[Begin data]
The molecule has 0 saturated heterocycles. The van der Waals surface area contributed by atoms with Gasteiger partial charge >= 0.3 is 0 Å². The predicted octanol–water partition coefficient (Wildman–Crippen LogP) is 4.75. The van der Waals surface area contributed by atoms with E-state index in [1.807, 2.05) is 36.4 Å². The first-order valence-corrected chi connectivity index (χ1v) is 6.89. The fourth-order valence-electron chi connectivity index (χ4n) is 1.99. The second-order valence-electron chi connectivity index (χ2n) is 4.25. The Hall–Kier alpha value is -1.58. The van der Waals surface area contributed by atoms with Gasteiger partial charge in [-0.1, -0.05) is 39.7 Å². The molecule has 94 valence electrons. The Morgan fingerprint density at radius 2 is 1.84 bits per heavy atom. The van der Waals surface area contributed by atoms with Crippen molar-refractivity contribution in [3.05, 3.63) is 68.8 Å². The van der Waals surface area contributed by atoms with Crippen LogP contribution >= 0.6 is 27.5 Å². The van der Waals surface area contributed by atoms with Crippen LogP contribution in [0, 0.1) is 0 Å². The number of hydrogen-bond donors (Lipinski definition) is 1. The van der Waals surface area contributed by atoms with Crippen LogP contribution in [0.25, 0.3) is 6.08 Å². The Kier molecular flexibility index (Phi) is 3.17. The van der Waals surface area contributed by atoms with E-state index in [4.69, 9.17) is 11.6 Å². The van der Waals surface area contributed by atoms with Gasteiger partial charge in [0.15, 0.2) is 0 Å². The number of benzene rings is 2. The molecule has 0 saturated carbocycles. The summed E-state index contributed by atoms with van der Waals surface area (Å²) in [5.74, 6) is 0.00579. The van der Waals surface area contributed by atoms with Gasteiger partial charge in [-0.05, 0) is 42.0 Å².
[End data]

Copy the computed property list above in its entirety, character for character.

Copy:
The molecule has 0 saturated heterocycles. The van der Waals surface area contributed by atoms with Gasteiger partial charge >= 0.3 is 0 Å². The predicted octanol–water partition coefficient (Wildman–Crippen LogP) is 4.75. The van der Waals surface area contributed by atoms with E-state index in [1.807, 2.05) is 36.4 Å². The first-order valence-corrected chi connectivity index (χ1v) is 6.89. The fourth-order valence-electron chi connectivity index (χ4n) is 1.99. The second-order valence-electron chi connectivity index (χ2n) is 4.25. The Hall–Kier alpha value is -1.58. The van der Waals surface area contributed by atoms with Gasteiger partial charge in [-0.1, -0.05) is 39.7 Å². The molecule has 94 valence electrons. The Morgan fingerprint density at radius 2 is 1.84 bits per heavy atom. The van der Waals surface area contributed by atoms with Crippen molar-refractivity contribution in [3.05, 3.63) is 68.8 Å². The van der Waals surface area contributed by atoms with Crippen LogP contribution >= 0.6 is 27.5 Å². The van der Waals surface area contributed by atoms with Crippen LogP contribution in [0, 0.1) is 0 Å². The number of hydrogen-bond donors (Lipinski definition) is 1. The van der Waals surface area contributed by atoms with Crippen LogP contribution in [0.25, 0.3) is 6.08 Å². The Kier molecular flexibility index (Phi) is 3.17. The van der Waals surface area contributed by atoms with E-state index in [4.69, 9.17) is 11.6 Å². The van der Waals surface area contributed by atoms with Gasteiger partial charge in [0.15, 0.2) is 0 Å². The number of benzene rings is 2. The molecule has 0 saturated carbocycles. The summed E-state index contributed by atoms with van der Waals surface area (Å²) in [5.74, 6) is 0.00579. The van der Waals surface area contributed by atoms with Gasteiger partial charge in [-0.05, 0) is 42.0 Å².